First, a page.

* ''Series/{{Warehouse 13}}'': Pete and Myka were chosen for the team based on their inverse personalities. Myka bases her work on cold, calculating facts and logic. Pete, however, goes by feelings and intuition. This is shown in his distrust of [[spoiler: HG Wells]]
* Brennan from ''Series/{{Bones}}'' comments on FBI partner Booth's frequent use of his gut, as opposed to her "facts and logic" method. Booth's skill as an agent come from his judge of character and even some uses of number 3.
* Horatio Caine in ''Series/CSIMiami''. In fact, one wonders why the Miami-Dade police department even needs crime scene investigators, given the guilty party always turns out to be the person H doesn't like.
* Zoe also uses this in the ''Series/{{Firefly}}'' episode "Our Mrs. Reynolds," when she points out (rather angrily) to Wash that Saffron is "trouble".
** Of course, her gut feeling was rather ''wrong'' in "Out of Gas," when she tells Mal that something about Wash bothered her. Later she marries him. Oh, and somewhere in between those he shaves his mustache, presumably.
*** No, she was absolutely right. The ''mustache'' was wrong.
* Several people use this as a basis for their treatment of Baltar in ''Series/{{Battlestar Galactica|2003}}'', most notably Laura Roslin but also Adama and Tigh. All three judge him to be shifty, eccentric and irritating at best and their gut feelings are that he cannot be trusted. All of which is perfectly true. Roslin actually describes using her gut feeling when Baltar is accused of aiding the Cylon attack, [[spoiler: which he did do, just not as intentionally or personally as he was being framed as doing]], although her feeling is only partially correct in that she believes him to be the kind of man who would[[spoiler: intentionally sell out his people before it was a life or death decision for him, when in fact he was just a dupe]].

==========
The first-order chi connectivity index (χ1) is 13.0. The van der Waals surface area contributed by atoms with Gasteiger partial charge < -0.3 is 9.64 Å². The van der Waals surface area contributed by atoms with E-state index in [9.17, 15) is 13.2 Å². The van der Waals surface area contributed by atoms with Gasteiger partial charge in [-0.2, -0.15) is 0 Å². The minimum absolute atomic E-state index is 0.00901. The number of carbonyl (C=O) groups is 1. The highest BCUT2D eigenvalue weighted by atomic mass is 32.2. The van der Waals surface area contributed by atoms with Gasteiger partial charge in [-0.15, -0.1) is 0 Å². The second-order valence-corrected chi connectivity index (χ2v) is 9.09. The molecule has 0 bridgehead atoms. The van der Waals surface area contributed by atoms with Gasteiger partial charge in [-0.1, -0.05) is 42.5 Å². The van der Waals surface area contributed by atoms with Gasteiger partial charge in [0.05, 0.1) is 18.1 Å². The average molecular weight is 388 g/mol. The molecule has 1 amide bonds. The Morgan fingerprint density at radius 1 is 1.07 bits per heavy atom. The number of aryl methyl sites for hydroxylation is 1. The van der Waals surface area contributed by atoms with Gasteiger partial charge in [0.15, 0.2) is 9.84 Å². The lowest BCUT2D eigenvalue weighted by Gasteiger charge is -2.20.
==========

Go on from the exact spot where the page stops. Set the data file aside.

** A major problem that their gut feelings frequently result in is they underestimate Baltar, as while he is cowardly, shifty and untrustworthy as they believe, they begin to forget he ''is'' also a genius when it comes to securing an advantage for himself, always reinventing himself and gaining new popularity at their expense, a measure of power coming along with that, such that even outright hating him, they have no choice but to work with him.
* The only two occasions that [[Series/BuffyTheVampireSlayer Buffy]] took a seemingly-irrational dislike to someone, that person later turned out to be evil and nonhuman - Ted was a robot serial killer, while Kathy was a demon trying to steal Buffy's soul.
** She also veers into "villain mind-reading" and "he's okay, I just know it", as there's constantly things she simply couldn't know - but does. This may or may not be related to her Slayer abilities, as Faith all but literally reads minds.
** Buffy trusts Spike so much she has the vampire's RestrainingBolt removed. Earlier Giles is talking about how his instinct warned him of a Bringer sneaking up behind him with an axe.
-->'''Giles:''' Why on Earth did you make that decision? ''(regarding Spike)''\\
'''Buffy:''' Guess it was instinct, like you were talking about.\\
'''Giles:''' I made that up! I knew the Bringer was there because his shoes squeaked!
* Used to show {{double standard}}s in one murder mystery (unfortunately I've forgotten which one) where a female detective's opinion was derided as "women's intuition" by her male superior, who a few sentences later was talking about how his "copper's instinct" was telling him who the real killer was.